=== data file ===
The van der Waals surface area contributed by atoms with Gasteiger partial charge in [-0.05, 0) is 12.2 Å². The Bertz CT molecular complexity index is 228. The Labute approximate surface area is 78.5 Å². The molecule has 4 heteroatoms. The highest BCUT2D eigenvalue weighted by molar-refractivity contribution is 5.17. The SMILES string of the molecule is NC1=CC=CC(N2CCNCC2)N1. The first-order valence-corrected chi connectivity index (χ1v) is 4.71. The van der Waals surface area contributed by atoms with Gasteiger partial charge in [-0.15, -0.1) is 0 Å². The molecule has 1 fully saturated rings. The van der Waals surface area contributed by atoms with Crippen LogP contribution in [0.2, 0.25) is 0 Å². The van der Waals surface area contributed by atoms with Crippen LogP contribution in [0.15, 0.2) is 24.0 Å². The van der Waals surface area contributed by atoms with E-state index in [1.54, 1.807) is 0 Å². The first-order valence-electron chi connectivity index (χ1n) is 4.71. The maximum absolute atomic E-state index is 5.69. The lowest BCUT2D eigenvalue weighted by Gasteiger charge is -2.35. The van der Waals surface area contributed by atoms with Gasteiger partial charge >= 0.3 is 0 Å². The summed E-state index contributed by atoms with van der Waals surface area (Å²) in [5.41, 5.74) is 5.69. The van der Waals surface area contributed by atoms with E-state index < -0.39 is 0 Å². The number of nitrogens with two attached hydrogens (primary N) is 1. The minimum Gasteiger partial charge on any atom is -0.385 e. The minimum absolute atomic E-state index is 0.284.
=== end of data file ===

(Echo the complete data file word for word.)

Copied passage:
The van der Waals surface area contributed by atoms with Gasteiger partial charge in [-0.05, 0) is 12.2 Å². The Bertz CT molecular complexity index is 228. The Labute approximate surface area is 78.5 Å². The molecule has 4 heteroatoms. The highest BCUT2D eigenvalue weighted by molar-refractivity contribution is 5.17. The SMILES string of the molecule is NC1=CC=CC(N2CCNCC2)N1. The first-order valence-corrected chi connectivity index (χ1v) is 4.71. The van der Waals surface area contributed by atoms with Gasteiger partial charge in [-0.15, -0.1) is 0 Å². The molecule has 1 fully saturated rings. The van der Waals surface area contributed by atoms with Crippen LogP contribution in [0.2, 0.25) is 0 Å². The van der Waals surface area contributed by atoms with Crippen LogP contribution in [0.15, 0.2) is 24.0 Å². The van der Waals surface area contributed by atoms with E-state index in [1.54, 1.807) is 0 Å². The first-order valence-electron chi connectivity index (χ1n) is 4.71. The maximum absolute atomic E-state index is 5.69. The lowest BCUT2D eigenvalue weighted by Gasteiger charge is -2.35. The van der Waals surface area contributed by atoms with Gasteiger partial charge >= 0.3 is 0 Å². The summed E-state index contributed by atoms with van der Waals surface area (Å²) in [5.41, 5.74) is 5.69. The van der Waals surface area contributed by atoms with E-state index < -0.39 is 0 Å². The number of nitrogens with two attached hydrogens (primary N) is 1. The minimum Gasteiger partial charge on any atom is -0.385 e. The minimum absolute atomic E-state index is 0.284.